In 2013, whilst hunting winter lyrebird song recordings, I managed to capture what I thought at the time to be 'out of place' noises for the location and times of the night they were recorded.
This will be a little more complex post than usual and I urge you to watch the videos I present, using headphones with mine if possible, and with Russell's video see an explanation of the two charts that were compiled by him from the compared data of his research into bipedal walking sound analysis.
The following two videos are the recordings I captured, firstly in 2013 and secondly in December of 2018.
The 2013 gap recordings were taken over two sessions of several days and I acknowledge now, six years later, that some of the recordings may indeed be native fauna e.g. wallabies as I think I can discern the sound of grass eating inbetween movements. There should however be no sounds of people in the location in the dark.
These are the recent he recent gap recordings. Not as dramatic as the original recordings but with definite, at least I believe, bipedal walking accompanied by dramatic tree breaking. I sent these recordings down to a friend who I would personally describe as an expert on wildlife sound recording. He has done extensive work on analysing this type of recording.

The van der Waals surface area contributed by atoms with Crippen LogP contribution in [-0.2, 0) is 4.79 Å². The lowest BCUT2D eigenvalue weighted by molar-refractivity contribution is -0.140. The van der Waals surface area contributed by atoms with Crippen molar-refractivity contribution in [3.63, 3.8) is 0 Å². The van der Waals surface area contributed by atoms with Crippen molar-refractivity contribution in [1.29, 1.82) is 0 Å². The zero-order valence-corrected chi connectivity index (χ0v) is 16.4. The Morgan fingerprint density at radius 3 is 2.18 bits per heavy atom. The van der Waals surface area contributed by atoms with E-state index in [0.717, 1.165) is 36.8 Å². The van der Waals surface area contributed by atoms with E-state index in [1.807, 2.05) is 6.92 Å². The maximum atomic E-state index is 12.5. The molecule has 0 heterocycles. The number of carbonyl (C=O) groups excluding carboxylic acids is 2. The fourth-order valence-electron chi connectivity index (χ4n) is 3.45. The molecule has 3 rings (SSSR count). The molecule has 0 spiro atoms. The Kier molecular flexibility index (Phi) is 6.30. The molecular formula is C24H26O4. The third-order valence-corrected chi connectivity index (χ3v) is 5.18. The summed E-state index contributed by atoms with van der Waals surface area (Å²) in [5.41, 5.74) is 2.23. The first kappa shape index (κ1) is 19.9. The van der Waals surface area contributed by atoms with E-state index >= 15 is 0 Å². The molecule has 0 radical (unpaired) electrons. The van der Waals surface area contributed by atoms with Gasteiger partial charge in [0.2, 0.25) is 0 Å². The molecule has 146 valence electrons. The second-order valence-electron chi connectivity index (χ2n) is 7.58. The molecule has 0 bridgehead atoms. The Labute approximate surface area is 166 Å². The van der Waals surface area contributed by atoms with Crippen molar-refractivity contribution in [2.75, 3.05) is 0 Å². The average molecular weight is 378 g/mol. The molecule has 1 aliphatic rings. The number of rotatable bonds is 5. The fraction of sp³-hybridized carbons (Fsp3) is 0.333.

For full information on Russell's "therusty222" research visit his website at..
These are the charts compiled by Russell for the unknown subject in my recordings in the December. Based on the impact and stride of wallabies, a 75 kg human and calculated height by stride time calculations the unknown subject of my recordings was dramatically taller than 5' 9" (possibly nearly 7' and much heavier.
For an explanation of Russell's method he recently uploaded a video which is quite descriptive and I highly recommended..
So.. Are there 7 foot tall 140 kg wild men lurking at Devil's Gap? It's always made me wonder how the area got the name.
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